Clinical Characteristics of the Patient with Nonspecific PleuritisThe role of needle biopsy in the evaluation of unexplained pleural effusions is well established. The histologic demonstration of malignancy or granulomatous pleuritis is diagnostic, but the significance of a biopsy which reveals only nonspecific pleuritis is unclear. Carcinoma or tuberculosis may be eventually diagnosed in as many as 40 percent of those individuals who have an initial biopsy consistent with nonspecific pleuritis. Repeat pleural biopsy (closed or open) will increase the diagnostic yield in patients ultimately proven to have cancer or granulomatous pleuritis, but will only add to the expense and morbidity of those with nonspecific pleuritis. The identification of which patients should undergo additional diagnostic procedures is a difficult but important clinical problem. The purpose of this study was to determine if individuals with nonspecific pleuritis could be distinguished from those with malignant or granulomatous pleural disease by clinical criteria. add comment Read the rest of this entry »

Mixed Clinicopathologic Behavior of a Solitary Mesothelioma: DiscussionThe present-day classification of mesotheliomas is based on several clinicopathologic criteria. Grossly the tumor is divided into diffuse and localized types. Microscopically the tumor is judged by the degree of pleomorphism and angiogenesis, and the number of mitoses. Histologically subdivisions are made based on tissue organization: epithelial (carcinomatous), mesenchymal (fibrous), or mixed. Our report describes one of the largest solitary fibrous mesotheliomas that has been curatively resected. A review of the literature shows that such an outcome, despite the tumor size, has been the rule rather than the exception when complete surgical resection is achieved. In general, benign mesotheliomas tend to be fibrous, solitary, noninva-sive, with limited degree of pleomorphism and a small number of mitotic figures. They are not associated with previous asbestos exposure. Case reports have described huge benign mesotheliomas (up to 5 kg) which have been surgically excised with cure. The malignant types, in contrast, tend to be diffuse, invasive (locally and metastatic), and more pleomorphic accompanied by rudimentary angiogenesis. Often their diffuse nature precludes complete surgical resection. Chemotherapy and radiation therapy have been equally ineffective in extending survival time. Read the rest of this entry »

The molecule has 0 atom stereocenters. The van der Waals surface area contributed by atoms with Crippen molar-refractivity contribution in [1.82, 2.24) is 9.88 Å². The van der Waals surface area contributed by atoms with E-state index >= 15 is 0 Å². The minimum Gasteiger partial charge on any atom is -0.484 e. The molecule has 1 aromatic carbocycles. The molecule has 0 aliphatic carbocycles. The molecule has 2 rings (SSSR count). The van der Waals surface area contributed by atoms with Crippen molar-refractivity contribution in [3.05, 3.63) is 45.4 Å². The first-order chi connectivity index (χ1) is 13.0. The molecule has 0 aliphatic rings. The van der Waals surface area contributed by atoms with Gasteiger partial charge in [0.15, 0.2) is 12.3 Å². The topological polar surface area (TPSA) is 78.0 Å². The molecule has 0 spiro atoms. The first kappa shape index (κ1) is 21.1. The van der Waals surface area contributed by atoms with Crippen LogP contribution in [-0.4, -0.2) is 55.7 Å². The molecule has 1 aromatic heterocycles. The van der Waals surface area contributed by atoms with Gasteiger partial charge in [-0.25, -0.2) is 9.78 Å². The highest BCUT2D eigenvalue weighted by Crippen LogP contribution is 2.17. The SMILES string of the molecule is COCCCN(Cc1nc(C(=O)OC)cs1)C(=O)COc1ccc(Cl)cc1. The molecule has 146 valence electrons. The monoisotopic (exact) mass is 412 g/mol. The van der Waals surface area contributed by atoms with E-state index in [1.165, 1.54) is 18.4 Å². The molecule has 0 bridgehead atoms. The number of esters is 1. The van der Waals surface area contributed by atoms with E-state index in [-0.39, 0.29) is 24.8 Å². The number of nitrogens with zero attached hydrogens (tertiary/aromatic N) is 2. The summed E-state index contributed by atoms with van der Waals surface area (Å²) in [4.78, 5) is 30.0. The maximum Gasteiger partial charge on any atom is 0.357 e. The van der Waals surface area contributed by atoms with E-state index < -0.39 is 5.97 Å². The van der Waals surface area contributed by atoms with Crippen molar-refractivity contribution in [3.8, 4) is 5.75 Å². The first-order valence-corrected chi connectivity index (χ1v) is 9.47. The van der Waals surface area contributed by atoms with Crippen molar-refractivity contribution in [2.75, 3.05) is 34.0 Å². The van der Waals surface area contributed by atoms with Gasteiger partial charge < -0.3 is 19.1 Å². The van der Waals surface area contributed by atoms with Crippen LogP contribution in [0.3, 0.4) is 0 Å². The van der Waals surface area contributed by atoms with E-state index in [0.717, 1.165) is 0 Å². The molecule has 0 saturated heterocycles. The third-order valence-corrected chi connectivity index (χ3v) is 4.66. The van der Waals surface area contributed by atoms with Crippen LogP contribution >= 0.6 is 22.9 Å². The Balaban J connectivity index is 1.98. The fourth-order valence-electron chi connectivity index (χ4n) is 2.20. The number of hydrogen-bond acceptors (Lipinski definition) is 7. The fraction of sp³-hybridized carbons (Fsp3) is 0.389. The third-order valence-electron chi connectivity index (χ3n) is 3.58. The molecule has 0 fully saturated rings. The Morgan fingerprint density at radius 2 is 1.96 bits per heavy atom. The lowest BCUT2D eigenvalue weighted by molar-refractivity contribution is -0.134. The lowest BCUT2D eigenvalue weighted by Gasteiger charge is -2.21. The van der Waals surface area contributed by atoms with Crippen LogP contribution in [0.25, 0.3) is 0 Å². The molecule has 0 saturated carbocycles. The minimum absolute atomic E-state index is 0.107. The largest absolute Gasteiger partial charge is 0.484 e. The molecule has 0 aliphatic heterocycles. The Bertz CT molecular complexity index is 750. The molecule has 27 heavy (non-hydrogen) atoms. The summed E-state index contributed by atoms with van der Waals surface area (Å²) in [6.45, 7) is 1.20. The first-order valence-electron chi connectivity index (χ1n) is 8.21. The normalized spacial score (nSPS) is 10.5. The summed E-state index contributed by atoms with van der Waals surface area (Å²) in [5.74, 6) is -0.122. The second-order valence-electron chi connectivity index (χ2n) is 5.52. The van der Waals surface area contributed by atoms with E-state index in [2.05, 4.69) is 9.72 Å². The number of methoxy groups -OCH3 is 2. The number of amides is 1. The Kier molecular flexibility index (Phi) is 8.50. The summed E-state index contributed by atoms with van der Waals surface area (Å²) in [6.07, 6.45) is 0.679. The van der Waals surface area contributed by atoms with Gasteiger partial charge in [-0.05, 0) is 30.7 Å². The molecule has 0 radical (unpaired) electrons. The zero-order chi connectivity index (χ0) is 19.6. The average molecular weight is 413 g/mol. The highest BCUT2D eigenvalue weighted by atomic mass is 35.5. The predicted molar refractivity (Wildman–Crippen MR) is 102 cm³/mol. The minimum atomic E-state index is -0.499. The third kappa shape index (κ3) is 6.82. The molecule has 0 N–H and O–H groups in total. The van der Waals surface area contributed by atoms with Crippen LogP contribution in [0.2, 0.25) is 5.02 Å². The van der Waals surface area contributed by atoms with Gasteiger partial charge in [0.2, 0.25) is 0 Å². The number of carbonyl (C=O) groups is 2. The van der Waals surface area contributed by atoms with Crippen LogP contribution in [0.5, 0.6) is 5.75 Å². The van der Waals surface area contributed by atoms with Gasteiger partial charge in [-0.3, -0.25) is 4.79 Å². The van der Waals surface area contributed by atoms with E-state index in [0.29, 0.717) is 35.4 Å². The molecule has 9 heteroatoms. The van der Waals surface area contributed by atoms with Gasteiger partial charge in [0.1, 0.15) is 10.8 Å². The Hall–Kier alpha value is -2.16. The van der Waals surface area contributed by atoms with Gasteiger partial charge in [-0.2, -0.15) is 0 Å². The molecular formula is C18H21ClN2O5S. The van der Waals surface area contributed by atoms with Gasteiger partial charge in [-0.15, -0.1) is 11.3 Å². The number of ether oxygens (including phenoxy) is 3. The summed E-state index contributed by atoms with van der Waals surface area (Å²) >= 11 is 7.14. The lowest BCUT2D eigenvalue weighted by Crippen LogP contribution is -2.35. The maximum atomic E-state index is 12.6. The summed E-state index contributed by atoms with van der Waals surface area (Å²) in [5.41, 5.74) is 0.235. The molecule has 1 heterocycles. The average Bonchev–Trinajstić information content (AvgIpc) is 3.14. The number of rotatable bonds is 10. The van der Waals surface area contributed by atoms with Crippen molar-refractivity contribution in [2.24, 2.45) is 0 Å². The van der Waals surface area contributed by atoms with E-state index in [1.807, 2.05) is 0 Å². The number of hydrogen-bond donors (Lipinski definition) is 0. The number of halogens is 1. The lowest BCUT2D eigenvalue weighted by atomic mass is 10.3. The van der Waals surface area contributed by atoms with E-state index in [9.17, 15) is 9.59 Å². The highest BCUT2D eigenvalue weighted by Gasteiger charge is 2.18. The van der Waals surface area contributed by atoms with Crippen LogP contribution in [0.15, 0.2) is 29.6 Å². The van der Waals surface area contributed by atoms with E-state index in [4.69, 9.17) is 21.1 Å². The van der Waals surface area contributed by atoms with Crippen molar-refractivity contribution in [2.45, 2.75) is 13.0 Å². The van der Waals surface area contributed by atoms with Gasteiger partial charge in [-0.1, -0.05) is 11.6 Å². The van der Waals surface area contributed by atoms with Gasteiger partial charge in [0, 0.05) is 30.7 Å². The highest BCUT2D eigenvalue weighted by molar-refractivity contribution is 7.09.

Mesothelioma is a primary tumor of the serosal surface. Although the mesothelium lines various parts of the body, including the peritoneum, pericardium, and genital tract, a primary tumor of this structure most commonly arises from the pleura. Controversy has existed regarding the actual existence of pleural mesotheliomas. Traditionally, tumors in the pleural space were believed to be metastases or to arise from tissues of the chest wall. It was not until the 1940s that studies of these tumors in tissue culture showed they could differentiate into mesothelium, and thus suggested the existence of true mesotheliomas. Until recently, pathologists continued to have difficulty in distinguishing certain mesotheliomas from metastatic adenocarcinomas. The diagnosis of mesothelioma was often only made in the context of a primary adenocarcinoma not being clinically detected elsewhere. We describe here a case of solitary fibrous mesothelioma that exhibits a mixed clinicopathologic behavior and discuss this finding in the context of the continuing evolution of our understanding of mesotheliomas. canadian healthcare mall Read the rest of this entry »

Elevated CK-MB Isoenzyme after Exercise Stress Test and Atrial Pacing in Patients with Ischemic Heart Disease: Atrial Pacing-Induced Ischemia with Elevated CK-MB Isoenzyme LevelAtrial Pacing-Induced Ischemia with Elevated CK-MB Isoenzyme Level